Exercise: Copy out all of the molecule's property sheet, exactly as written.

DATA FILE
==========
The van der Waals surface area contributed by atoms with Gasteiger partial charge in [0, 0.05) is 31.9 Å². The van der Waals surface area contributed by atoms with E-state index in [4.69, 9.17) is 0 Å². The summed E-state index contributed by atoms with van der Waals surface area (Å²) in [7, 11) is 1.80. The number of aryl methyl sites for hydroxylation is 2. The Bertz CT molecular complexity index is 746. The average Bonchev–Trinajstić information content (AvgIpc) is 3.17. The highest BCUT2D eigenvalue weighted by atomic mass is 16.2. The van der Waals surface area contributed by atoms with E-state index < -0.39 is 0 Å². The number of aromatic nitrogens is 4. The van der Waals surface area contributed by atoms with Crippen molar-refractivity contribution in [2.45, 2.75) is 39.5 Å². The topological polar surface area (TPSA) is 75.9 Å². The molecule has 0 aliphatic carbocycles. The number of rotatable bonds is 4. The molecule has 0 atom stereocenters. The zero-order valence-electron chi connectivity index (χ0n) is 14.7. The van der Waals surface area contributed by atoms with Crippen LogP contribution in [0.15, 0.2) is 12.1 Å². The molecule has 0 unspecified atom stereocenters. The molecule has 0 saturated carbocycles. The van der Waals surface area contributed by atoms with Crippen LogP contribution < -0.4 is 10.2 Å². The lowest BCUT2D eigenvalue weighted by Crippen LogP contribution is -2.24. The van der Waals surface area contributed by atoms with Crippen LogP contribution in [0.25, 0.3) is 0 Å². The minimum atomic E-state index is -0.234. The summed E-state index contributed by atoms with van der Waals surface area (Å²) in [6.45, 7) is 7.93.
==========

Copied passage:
The van der Waals surface area contributed by atoms with Gasteiger partial charge in [0, 0.05) is 31.9 Å². The van der Waals surface area contributed by atoms with E-state index in [4.69, 9.17) is 0 Å². The summed E-state index contributed by atoms with van der Waals surface area (Å²) in [7, 11) is 1.80. The number of aryl methyl sites for hydroxylation is 2. The Bertz CT molecular complexity index is 746. The average Bonchev–Trinajstić information content (AvgIpc) is 3.17. The highest BCUT2D eigenvalue weighted by atomic mass is 16.2. The van der Waals surface area contributed by atoms with E-state index < -0.39 is 0 Å². The number of aromatic nitrogens is 4. The van der Waals surface area contributed by atoms with Crippen molar-refractivity contribution in [2.45, 2.75) is 39.5 Å². The topological polar surface area (TPSA) is 75.9 Å². The molecule has 0 aliphatic carbocycles. The number of rotatable bonds is 4. The molecule has 0 atom stereocenters. The zero-order valence-electron chi connectivity index (χ0n) is 14.7. The van der Waals surface area contributed by atoms with Crippen LogP contribution in [0.15, 0.2) is 12.1 Å². The molecule has 0 unspecified atom stereocenters. The molecule has 0 saturated carbocycles. The van der Waals surface area contributed by atoms with Crippen LogP contribution < -0.4 is 10.2 Å². The lowest BCUT2D eigenvalue weighted by Crippen LogP contribution is -2.24. The van der Waals surface area contributed by atoms with Crippen LogP contribution in [0.25, 0.3) is 0 Å². The minimum atomic E-state index is -0.234. The summed E-state index contributed by atoms with van der Waals surface area (Å²) in [6.45, 7) is 7.93.